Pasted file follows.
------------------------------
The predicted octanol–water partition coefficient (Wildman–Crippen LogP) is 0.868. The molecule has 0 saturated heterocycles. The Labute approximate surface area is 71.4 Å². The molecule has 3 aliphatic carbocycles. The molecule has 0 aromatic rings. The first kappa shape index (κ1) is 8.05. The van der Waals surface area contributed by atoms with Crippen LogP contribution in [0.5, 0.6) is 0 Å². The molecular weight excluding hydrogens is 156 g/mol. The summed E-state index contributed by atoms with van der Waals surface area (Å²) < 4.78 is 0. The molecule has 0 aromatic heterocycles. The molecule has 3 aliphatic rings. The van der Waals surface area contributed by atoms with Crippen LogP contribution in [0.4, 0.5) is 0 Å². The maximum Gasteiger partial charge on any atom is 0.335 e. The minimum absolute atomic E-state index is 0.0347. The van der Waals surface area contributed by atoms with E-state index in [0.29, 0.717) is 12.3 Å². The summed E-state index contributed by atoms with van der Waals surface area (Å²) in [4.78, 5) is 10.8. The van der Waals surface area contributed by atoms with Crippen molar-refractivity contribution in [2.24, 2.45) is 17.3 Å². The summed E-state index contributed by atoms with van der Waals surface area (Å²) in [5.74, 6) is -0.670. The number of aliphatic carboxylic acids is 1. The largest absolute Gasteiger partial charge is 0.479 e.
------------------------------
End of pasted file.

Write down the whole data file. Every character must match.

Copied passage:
The predicted octanol–water partition coefficient (Wildman–Crippen LogP) is 0.868. The molecule has 0 saturated heterocycles. The Labute approximate surface area is 71.4 Å². The molecule has 3 aliphatic carbocycles. The molecule has 0 aromatic rings. The first kappa shape index (κ1) is 8.05. The van der Waals surface area contributed by atoms with Crippen LogP contribution in [0.5, 0.6) is 0 Å². The molecular weight excluding hydrogens is 156 g/mol. The summed E-state index contributed by atoms with van der Waals surface area (Å²) < 4.78 is 0. The molecule has 0 aromatic heterocycles. The molecule has 3 aliphatic rings. The van der Waals surface area contributed by atoms with Crippen LogP contribution in [0.4, 0.5) is 0 Å². The maximum Gasteiger partial charge on any atom is 0.335 e. The minimum absolute atomic E-state index is 0.0347. The van der Waals surface area contributed by atoms with E-state index in [0.29, 0.717) is 12.3 Å². The summed E-state index contributed by atoms with van der Waals surface area (Å²) in [4.78, 5) is 10.8. The van der Waals surface area contributed by atoms with Crippen molar-refractivity contribution in [2.24, 2.45) is 17.3 Å². The summed E-state index contributed by atoms with van der Waals surface area (Å²) in [5.74, 6) is -0.670. The number of aliphatic carboxylic acids is 1. The largest absolute Gasteiger partial charge is 0.479 e.